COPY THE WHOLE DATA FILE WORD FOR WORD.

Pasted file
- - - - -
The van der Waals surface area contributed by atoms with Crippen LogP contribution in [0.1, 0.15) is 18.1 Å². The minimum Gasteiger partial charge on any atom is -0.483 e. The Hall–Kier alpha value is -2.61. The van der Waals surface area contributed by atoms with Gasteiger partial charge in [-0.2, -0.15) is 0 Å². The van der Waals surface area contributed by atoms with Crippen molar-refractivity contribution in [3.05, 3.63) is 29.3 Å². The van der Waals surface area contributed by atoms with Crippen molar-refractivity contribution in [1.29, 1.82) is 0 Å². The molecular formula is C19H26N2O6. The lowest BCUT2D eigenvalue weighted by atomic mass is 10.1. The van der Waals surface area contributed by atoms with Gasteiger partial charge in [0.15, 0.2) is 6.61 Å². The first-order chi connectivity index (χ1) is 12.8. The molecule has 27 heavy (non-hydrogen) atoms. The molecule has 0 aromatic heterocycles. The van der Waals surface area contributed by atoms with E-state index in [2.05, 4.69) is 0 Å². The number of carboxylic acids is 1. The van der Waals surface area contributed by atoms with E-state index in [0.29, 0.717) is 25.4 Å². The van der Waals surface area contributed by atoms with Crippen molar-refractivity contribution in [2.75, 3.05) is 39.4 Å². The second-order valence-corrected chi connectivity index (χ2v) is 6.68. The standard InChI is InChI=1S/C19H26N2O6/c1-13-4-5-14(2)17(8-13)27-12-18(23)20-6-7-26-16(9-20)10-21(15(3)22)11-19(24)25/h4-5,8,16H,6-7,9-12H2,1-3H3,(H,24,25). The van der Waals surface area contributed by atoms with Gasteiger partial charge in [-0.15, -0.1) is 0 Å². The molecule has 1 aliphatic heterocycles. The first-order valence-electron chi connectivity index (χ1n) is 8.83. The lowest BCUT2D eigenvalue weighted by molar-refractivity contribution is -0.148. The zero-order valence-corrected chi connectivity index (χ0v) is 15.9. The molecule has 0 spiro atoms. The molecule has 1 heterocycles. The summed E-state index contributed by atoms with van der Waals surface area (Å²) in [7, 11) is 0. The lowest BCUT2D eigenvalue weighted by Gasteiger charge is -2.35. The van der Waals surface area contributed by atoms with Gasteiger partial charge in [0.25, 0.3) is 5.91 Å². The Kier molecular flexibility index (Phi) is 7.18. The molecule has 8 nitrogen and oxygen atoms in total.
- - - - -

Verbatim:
The van der Waals surface area contributed by atoms with Crippen LogP contribution in [0.1, 0.15) is 18.1 Å². The minimum Gasteiger partial charge on any atom is -0.483 e. The Hall–Kier alpha value is -2.61. The van der Waals surface area contributed by atoms with Gasteiger partial charge in [-0.2, -0.15) is 0 Å². The van der Waals surface area contributed by atoms with Crippen molar-refractivity contribution in [3.05, 3.63) is 29.3 Å². The van der Waals surface area contributed by atoms with Crippen molar-refractivity contribution in [1.29, 1.82) is 0 Å². The molecular formula is C19H26N2O6. The lowest BCUT2D eigenvalue weighted by atomic mass is 10.1. The van der Waals surface area contributed by atoms with Gasteiger partial charge in [0.15, 0.2) is 6.61 Å². The first-order chi connectivity index (χ1) is 12.8. The molecule has 27 heavy (non-hydrogen) atoms. The molecule has 0 aromatic heterocycles. The van der Waals surface area contributed by atoms with E-state index in [2.05, 4.69) is 0 Å². The number of carboxylic acids is 1. The van der Waals surface area contributed by atoms with E-state index in [0.29, 0.717) is 25.4 Å². The van der Waals surface area contributed by atoms with Crippen molar-refractivity contribution in [2.75, 3.05) is 39.4 Å². The second-order valence-corrected chi connectivity index (χ2v) is 6.68. The standard InChI is InChI=1S/C19H26N2O6/c1-13-4-5-14(2)17(8-13)27-12-18(23)20-6-7-26-16(9-20)10-21(15(3)22)11-19(24)25/h4-5,8,16H,6-7,9-12H2,1-3H3,(H,24,25). The van der Waals surface area contributed by atoms with Gasteiger partial charge in [-0.15, -0.1) is 0 Å². The molecule has 1 aliphatic heterocycles. The first-order valence-electron chi connectivity index (χ1n) is 8.83. The lowest BCUT2D eigenvalue weighted by molar-refractivity contribution is -0.148. The zero-order valence-corrected chi connectivity index (χ0v) is 15.9. The molecule has 0 spiro atoms. The molecule has 1 heterocycles. The summed E-state index contributed by atoms with van der Waals surface area (Å²) in [7, 11) is 0. The lowest BCUT2D eigenvalue weighted by Gasteiger charge is -2.35. The van der Waals surface area contributed by atoms with Gasteiger partial charge in [0.25, 0.3) is 5.91 Å². The Kier molecular flexibility index (Phi) is 7.18. The molecule has 8 nitrogen and oxygen atoms in total.